Entrenched patterns of thought and behaviour are not going to be changed overnight. It’s taken me several years of hard work to lift myself out of depression and prepare the ground for metamorphosis into someone lucky. I’m making progress in the area of taking opportunities but I’m not pushing myself too hard. For me, there’s a fine line between not allowing myself to hide too long in my comfort zone and spurring myself on to the verge of collapse. While I’m still finding it an effort to interact with the world, I’m not going to be able to rise to every occasion and never miss an opportunity, and I’m convinced it’s better to accept this and build up slowly, rather than trying to run before I can walk. But I’m getting there and I’m enjoying the process.

To sum up, if you feel you’re blighted by misfortune, I encourage you to have a good hard look at what’s behind this and think about how you can take more control and shift your perspective. Change how you handle things and observe how your luck changes in response.

Facebook Twitter Pinterest Plusone Linkedin Tumblr
Mar 122013

Inner peace begins with forgiveness: forgiveness for ourselves and forgiveness for those who have wronged us. Without this, peace will always elude us.

Let’s take forgiving ourselves first. As I’ve said before, I find it very helpful to remember that in the past I did the best I knew how at the time. ‘Should(n’t) have’ is one of the most corrosive concepts there are and I strongly encourage you to keep it under firm control. Something a friend taught me that has changed my life dramatically is how utterly pointless it is to dwell on what I should have done, either twenty years ago or this morning. He didn’t mean I shouldn’t learn from my mistakes, because obviously that would be silly. What he meant was, forgive yourself and move on. Wishing the past different is a waste of energy that you could be using to shape your future.

Forgiving other people can be a delicate balance but it’s a vital part of the process of breaking free. As long as you go on harbouring resentment, anger or even hate, the object of those emotions continues to have influence over you.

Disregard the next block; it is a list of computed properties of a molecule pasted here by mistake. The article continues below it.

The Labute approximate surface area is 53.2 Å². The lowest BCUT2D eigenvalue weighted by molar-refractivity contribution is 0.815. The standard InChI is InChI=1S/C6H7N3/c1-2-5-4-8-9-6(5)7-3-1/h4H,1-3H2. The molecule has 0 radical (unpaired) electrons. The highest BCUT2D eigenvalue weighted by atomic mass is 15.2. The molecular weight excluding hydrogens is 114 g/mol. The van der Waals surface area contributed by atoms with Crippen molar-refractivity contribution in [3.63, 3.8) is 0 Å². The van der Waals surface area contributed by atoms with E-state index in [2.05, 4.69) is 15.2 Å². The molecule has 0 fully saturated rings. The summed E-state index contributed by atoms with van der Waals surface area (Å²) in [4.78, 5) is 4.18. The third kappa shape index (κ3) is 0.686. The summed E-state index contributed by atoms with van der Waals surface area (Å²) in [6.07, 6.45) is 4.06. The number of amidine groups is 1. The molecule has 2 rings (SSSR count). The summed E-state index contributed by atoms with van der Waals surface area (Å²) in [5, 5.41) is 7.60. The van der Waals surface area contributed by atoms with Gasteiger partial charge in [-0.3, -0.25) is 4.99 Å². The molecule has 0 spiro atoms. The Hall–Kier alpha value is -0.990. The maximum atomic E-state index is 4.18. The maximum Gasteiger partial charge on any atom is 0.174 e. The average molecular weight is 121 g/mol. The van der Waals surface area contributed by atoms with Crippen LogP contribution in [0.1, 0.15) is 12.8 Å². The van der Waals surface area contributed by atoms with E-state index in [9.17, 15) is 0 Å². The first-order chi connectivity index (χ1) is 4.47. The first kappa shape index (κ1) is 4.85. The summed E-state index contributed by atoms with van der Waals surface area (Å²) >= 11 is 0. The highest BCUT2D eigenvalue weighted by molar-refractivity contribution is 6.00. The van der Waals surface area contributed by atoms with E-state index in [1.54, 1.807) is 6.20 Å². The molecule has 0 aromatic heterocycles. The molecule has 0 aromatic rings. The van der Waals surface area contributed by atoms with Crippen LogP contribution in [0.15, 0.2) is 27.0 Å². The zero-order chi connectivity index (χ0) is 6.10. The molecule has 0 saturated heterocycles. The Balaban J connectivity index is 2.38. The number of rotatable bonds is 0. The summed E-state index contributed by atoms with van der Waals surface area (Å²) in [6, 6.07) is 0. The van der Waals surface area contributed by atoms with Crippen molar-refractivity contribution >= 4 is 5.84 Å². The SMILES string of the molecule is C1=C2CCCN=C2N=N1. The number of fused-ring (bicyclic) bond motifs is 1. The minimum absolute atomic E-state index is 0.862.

We are all products of our upbringing and experience. Some of us learn, explore, change, and others don’t – usually because they’re afraid to. The people who have hurt me over the years are damaged individuals who, in their own misguided (in some cases, warped) way, were doing the best they knew how, just like me. They were trying to survive, trying to make sense of the world, trying to deal with their own pain and fears. A bad character is made, not born, and once I was able to see those who have hurt me in that light, I was already halfway to forgiving them. Once I’d forgiven them, I was free; their power to hurt me vanished.

Let’s be clear about this: forgiveness is for your sake, not theirs. In fact, it’s probably better if you don’t tell them you’ve forgiven them, lest they think it means what they did is OK. I’m recommending you forgive, not forget. Almost all the people I’m talking about I have swept out of my life and I have no contact with them any more. With the few I have to go on seeing, I have withdrawn emotionally, so I can go through the motions of maintaining a relationship while keeping the inner me, the vulnerable part, safe.

If you feel the need to get back at someone, forgiving them is the best way to do it. As Isaac Friedmann said, “Forgiveness is the sweetest revenge”. It removes their hold over you and leaves you free to get on with your life in a positive way.

For me, forgiving the people who caused me to suffer went hand in hand with throwing off the mantle of victimhood – and I can’t tell you how empowering it feels to have done it.

Facebook Twitter Pinterest Plusone Linkedin Tumblr